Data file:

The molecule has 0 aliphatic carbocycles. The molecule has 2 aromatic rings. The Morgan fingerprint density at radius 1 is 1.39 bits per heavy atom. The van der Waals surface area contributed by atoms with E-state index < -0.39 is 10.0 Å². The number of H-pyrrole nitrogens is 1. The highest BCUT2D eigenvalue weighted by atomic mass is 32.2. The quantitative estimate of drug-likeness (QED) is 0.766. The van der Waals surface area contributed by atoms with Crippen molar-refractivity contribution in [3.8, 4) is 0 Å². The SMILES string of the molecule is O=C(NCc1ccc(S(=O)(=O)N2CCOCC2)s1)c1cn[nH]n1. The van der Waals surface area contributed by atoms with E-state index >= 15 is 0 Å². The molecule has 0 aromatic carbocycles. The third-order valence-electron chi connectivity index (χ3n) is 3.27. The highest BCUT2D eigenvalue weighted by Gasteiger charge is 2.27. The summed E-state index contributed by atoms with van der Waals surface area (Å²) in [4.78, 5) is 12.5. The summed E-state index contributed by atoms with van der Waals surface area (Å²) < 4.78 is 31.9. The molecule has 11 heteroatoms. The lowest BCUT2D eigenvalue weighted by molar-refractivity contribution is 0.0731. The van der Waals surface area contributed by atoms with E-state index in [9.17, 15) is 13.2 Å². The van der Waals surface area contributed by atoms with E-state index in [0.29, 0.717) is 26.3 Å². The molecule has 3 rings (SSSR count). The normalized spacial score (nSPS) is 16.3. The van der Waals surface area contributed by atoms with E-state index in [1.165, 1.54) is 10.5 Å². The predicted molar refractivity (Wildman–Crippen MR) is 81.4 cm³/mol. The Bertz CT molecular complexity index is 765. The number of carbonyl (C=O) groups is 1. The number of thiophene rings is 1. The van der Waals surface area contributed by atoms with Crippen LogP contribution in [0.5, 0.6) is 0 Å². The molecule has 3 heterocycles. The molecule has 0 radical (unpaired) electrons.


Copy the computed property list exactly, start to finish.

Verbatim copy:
The molecule has 0 aliphatic carbocycles. The molecule has 2 aromatic rings. The Morgan fingerprint density at radius 1 is 1.39 bits per heavy atom. The van der Waals surface area contributed by atoms with E-state index < -0.39 is 10.0 Å². The number of H-pyrrole nitrogens is 1. The highest BCUT2D eigenvalue weighted by atomic mass is 32.2. The quantitative estimate of drug-likeness (QED) is 0.766. The van der Waals surface area contributed by atoms with Crippen molar-refractivity contribution in [3.8, 4) is 0 Å². The SMILES string of the molecule is O=C(NCc1ccc(S(=O)(=O)N2CCOCC2)s1)c1cn[nH]n1. The van der Waals surface area contributed by atoms with E-state index >= 15 is 0 Å². The molecule has 0 aromatic carbocycles. The third-order valence-electron chi connectivity index (χ3n) is 3.27. The highest BCUT2D eigenvalue weighted by Gasteiger charge is 2.27. The summed E-state index contributed by atoms with van der Waals surface area (Å²) in [4.78, 5) is 12.5. The summed E-state index contributed by atoms with van der Waals surface area (Å²) < 4.78 is 31.9. The molecule has 11 heteroatoms. The lowest BCUT2D eigenvalue weighted by molar-refractivity contribution is 0.0731. The van der Waals surface area contributed by atoms with E-state index in [9.17, 15) is 13.2 Å². The van der Waals surface area contributed by atoms with E-state index in [0.29, 0.717) is 26.3 Å². The molecule has 3 rings (SSSR count). The normalized spacial score (nSPS) is 16.3. The van der Waals surface area contributed by atoms with E-state index in [1.165, 1.54) is 10.5 Å². The predicted molar refractivity (Wildman–Crippen MR) is 81.4 cm³/mol. The Bertz CT molecular complexity index is 765. The number of carbonyl (C=O) groups is 1. The number of thiophene rings is 1. The van der Waals surface area contributed by atoms with Crippen LogP contribution in [0.5, 0.6) is 0 Å². The molecule has 3 heterocycles. The molecule has 0 radical (unpaired) electrons.